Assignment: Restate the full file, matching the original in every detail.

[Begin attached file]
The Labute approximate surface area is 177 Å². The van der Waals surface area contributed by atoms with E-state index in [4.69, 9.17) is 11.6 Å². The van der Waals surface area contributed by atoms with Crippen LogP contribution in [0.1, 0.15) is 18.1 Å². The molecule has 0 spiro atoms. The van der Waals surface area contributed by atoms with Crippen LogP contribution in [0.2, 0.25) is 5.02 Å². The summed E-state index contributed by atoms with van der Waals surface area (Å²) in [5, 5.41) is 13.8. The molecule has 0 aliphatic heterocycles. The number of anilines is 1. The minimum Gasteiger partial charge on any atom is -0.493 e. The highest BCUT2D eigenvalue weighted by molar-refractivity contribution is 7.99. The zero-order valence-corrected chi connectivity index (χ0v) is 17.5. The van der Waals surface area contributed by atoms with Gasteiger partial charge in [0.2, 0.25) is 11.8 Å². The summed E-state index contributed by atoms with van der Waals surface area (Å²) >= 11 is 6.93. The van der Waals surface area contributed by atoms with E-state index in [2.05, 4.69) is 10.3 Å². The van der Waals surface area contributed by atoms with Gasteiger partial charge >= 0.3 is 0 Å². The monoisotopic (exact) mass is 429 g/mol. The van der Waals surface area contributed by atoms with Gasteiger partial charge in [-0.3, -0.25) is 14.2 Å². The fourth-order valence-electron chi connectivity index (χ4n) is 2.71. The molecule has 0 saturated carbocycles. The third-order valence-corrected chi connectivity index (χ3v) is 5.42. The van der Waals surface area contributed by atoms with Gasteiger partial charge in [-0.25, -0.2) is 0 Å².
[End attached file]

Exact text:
The Labute approximate surface area is 177 Å². The van der Waals surface area contributed by atoms with E-state index in [4.69, 9.17) is 11.6 Å². The van der Waals surface area contributed by atoms with Crippen LogP contribution in [0.1, 0.15) is 18.1 Å². The molecule has 0 spiro atoms. The van der Waals surface area contributed by atoms with Crippen LogP contribution in [0.2, 0.25) is 5.02 Å². The summed E-state index contributed by atoms with van der Waals surface area (Å²) in [5, 5.41) is 13.8. The molecule has 0 aliphatic heterocycles. The number of anilines is 1. The minimum Gasteiger partial charge on any atom is -0.493 e. The highest BCUT2D eigenvalue weighted by molar-refractivity contribution is 7.99. The zero-order valence-corrected chi connectivity index (χ0v) is 17.5. The van der Waals surface area contributed by atoms with Gasteiger partial charge in [0.2, 0.25) is 11.8 Å². The summed E-state index contributed by atoms with van der Waals surface area (Å²) >= 11 is 6.93. The van der Waals surface area contributed by atoms with E-state index in [2.05, 4.69) is 10.3 Å². The van der Waals surface area contributed by atoms with Gasteiger partial charge >= 0.3 is 0 Å². The monoisotopic (exact) mass is 429 g/mol. The van der Waals surface area contributed by atoms with Gasteiger partial charge in [-0.3, -0.25) is 14.2 Å². The fourth-order valence-electron chi connectivity index (χ4n) is 2.71. The molecule has 0 saturated carbocycles. The third-order valence-corrected chi connectivity index (χ3v) is 5.42. The van der Waals surface area contributed by atoms with Gasteiger partial charge in [-0.25, -0.2) is 0 Å².